Average Joe, by Troy Meeder, is about subtitled God's Extraordinary Calling to Ordinary Men.  I'd say the subtitle is half right.  The first half of the book gives multiple examples of men Meeder refers to as "average Joes", guys who aren't famous, etc.  Each example includes characteristics they have that all men can/should have.  For example, the chapter titled "The Soldier" references courage and sacrifice, doing what needs to be done.  I really enjoyed reading about these ordinary men who showed godly values and characteristics.  The second half of the book contains more anecdotes, but it seems to focus in more on living a godly life than the first half, which showed regular guys having an impact on the lives of others.  Each chapter also has references to men in the Bible who also demonstrate each of the characteristics.  It was a quick read, and the information was presented in a very casual, easy to read manner, although there were a few instances it seemed to switch to a more "preachy" approach.  The final section has a study guide that would be great for facilitating a discussion in a men's group or for an individual to go a bit deeper into the book's message.


Overall, I enjoyed this book.  I feel like I was entertained, informed, and challenged by Meeder's ideas and thoughts.  I would recommend this book to men of any age, particularly men's groups who are looking for a book to study.


I received this book from the publisher as part of WaterBrook Multnomah's Blogging for Books review program.





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Helping Men to Connect with Their Daughters | Posted July-01-2012

As Greg Wright, father of four girls, realized his oldest was approaching her teen years, he wondered what he could do to help them make solid, wise decisions.  His solution?  Daddy Dates.  He began taking his daughters on dates.  He theorized that when he wanted to show their mother how much he loved her and how interested he was in her, he pursued her and was creative as well.  He decided to try it out with his girls.  He resolved to call them on the phone, and ask them out on a Daddy Date (one at a time).  He paid careful attention to what they were interested in, then told them exactly what to expect on the date.  Wearing a suit, he came to the door to pick them up, then escorted them to the car and opened the door for them.  He explained to each of them what they should expect when they began dating, and told them how men should treat women, modeling it to them.  He also made sure to talk, asking open-ended questions and carefully listening to the answers.  Doing this often over the last nine years, he has developed amazing relationships with his daughters, built on trust and respect.


Wright is extremely easy to read and understand, and he presents many different situations he has been in with his girls.  His Special Thirteenth Birthday Daddy Date is pure genius!  This book was a quick read, but full of practical advice and ideas.  The appendix at the end includes a personality test for help in understanding your daughter(s), and fifteen of his best Daddy Dates.  As the father of two daughters, this book has immediate application value to me.  One of my greatest fears is that somehow I'll fail my daughters and they'll fall into horrible circumstances because of my lack of guidance; Daddy Dates is full of ideas on how to make sure that doesn't happen (or to at least reduce the chances).  Thanks Greg.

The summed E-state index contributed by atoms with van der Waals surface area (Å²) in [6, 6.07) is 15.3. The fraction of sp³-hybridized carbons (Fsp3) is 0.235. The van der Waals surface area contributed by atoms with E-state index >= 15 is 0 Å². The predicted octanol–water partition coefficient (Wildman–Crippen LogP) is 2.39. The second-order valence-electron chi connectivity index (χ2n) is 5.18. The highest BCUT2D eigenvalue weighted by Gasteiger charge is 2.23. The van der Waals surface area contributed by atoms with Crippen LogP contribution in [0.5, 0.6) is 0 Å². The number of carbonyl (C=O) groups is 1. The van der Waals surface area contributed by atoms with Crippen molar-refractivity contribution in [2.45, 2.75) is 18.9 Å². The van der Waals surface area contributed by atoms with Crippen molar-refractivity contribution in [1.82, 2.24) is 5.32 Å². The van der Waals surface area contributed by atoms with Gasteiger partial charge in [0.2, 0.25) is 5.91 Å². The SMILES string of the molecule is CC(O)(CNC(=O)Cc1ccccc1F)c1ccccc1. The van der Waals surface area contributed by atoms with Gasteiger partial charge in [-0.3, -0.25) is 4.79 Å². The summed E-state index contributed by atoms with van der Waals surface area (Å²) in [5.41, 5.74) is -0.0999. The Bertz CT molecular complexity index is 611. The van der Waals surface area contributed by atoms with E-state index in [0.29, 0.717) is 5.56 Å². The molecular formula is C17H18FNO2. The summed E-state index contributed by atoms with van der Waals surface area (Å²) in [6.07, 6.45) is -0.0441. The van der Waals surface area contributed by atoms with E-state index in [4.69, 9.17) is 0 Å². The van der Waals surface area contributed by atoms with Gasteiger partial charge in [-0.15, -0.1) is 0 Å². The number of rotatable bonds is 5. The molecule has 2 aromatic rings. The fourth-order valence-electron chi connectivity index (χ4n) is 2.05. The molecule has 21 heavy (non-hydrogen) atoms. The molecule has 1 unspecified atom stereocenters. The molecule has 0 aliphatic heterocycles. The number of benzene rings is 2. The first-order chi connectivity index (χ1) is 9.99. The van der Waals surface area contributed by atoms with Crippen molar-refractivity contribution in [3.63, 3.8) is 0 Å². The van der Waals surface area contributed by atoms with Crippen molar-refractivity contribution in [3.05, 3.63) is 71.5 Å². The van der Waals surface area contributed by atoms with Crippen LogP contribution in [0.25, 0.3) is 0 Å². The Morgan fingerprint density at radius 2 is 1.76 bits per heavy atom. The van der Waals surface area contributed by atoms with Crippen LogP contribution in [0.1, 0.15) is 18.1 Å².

Disclosure of Material Connection: I received this book free from the publisher through the BookSneeze®.com  book review bloggers program.


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Christian Lessons in Batman | Posted July-01-2012

Several years ago, I read a book by John Eldredge in which he stated (I'm paraphrasing) that the reason we enjoy stories so much is that they are all a reflection of the Big Story (Jesus dying for our sins and God's plan for us).  God on the Streets of Gotham is written in that vein. 


God on the Streets of Gotham takes a look at Batman, focusing on the movies but referencing other media as well.  Asay attempts to draw parallels between Batman and the life of a Christian.  He does not claim that Batman is an analogy for Christ or Christians, merely that there are reflections of the Christian life contained in the Batman mythos.  It is an interesting take on Batman, and on Eldredge's idea about stories.


The book contains ten chapters: Masked, Marked, Nemeses, Submission, Code, Tools, Partners, Struggle, Sacrifice, and Hero.  My favorite chapter was Nemeses.  This focused on the villains Batman faces and described each of them as representing an emotion or characteristics: for example, Catwoman represents amorality and Bane represents addiction.


Overall, this was a decent book.  It did not get bogged down in philosophy or rhetoric.  It was obvious that Asay is a Batman fan and knows much of his story and history.  I enjoyed reading it.  I would really recommend it to Batman fans, as opposed to the general population.


I received a copy of this book from Tyndale House Publishers in exchange for an honest review.